This place is really beautiful. The dining hall and assembly hall are really plush. Women wear beautiful saris. People applaud by ringing little bells. Everyone here is really nice, and they serve us our lunch and dinner - we don't have to get anything ourselves. In other words, this place is heaven on earth!

Well, I dunno. Perhaps there would be more to living in "heaven on earth" than being waited on hand and foot by people who aren't even being paid to serve you.

By the way, Happy Easter! (I'm not exactly the Easter bunny, but at least I'm hopping)

Muscular twitching that caused "hopping" would be about the only thing a lot of people who practiced the TM-Sidhi program would be left with. No flying, no super-cool extraordinary abilities, nothing. But a lot of people who were selling Maharishi's products back then thought all that was imminent, and would be experienced... any day now.

I hope something good happens so that you can get your sidhis, too! Jai Guru Dev

Fortunately, it seems I dodged that bullet. Real life intervened. Two thousand dollars, were I to have had it at the time, in the early 80's, would have probably been spent on more important things. If it wasn't for that, an eventual, rather spectacular, falling-out with the writer of this card - someone who, being the usual garden-variety human being, certainly didn't exhibit the "support of nature" that was one of the supposed benefits of the program - might have driven home the obvious point that the program was something of a scam. Or, perhaps it was just a passing comment from someone who'd recently visited MIU, the movement's university in Fairfield, Iowa, who pointed out that it wasn't worth moving to Fairfield just to clean toilets. That would have been the other means by which I could have taken the sidhis course.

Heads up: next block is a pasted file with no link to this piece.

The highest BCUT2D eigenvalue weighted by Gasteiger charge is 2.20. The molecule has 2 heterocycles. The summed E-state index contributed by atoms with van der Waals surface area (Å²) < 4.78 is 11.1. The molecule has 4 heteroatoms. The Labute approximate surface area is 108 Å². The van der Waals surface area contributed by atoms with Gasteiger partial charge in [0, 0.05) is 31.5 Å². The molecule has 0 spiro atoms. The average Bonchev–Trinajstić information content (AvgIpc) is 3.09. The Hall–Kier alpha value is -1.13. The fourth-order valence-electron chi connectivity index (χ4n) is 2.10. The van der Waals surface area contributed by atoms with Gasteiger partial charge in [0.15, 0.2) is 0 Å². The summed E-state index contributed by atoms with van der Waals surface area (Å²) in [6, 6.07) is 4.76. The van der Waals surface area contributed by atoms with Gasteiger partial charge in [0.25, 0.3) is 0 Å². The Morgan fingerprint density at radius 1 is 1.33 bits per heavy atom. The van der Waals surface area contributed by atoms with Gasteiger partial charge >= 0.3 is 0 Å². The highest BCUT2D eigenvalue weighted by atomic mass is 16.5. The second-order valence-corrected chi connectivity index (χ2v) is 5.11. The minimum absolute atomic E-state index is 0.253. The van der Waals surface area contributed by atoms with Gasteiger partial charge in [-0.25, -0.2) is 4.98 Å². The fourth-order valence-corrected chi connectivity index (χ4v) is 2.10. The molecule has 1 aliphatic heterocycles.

So that's my little contribution to this weekend's nostalgia fest. I put it here as a reminder that fondness for some old memories of decades past isn't much of an excuse for failing to grow and failing to learn from your mistakes. It isn't a way of avoiding the fact that some of those things that I might have thought were sane and reasonable, like the idea that through thinking certain thoughts people could fly, were in fact just plain stupid and are best abandoned. This kind of avoidance of the obvious continues today when Lynch, McCartney and Starr continue to push a similar falsehood: that if you pay money to some shady organization, they'll teach you the right magic thoughts that'll change and fix your life, or those of "at-risk kids." It was bogus thirty, forty or fifty years ago, and it's bogus today; whether it's pushed by a "Maharishi," a "Raja," some former Beatle or some other famous personality; from the stage of Radio City or in some back alley.

Update: The card with this image had no credit except for a copyright notice from a Swedish printer. The illustration is actually froFlower Fairies Of The Wayside, a book of poems and art by Cicely Mary Barker.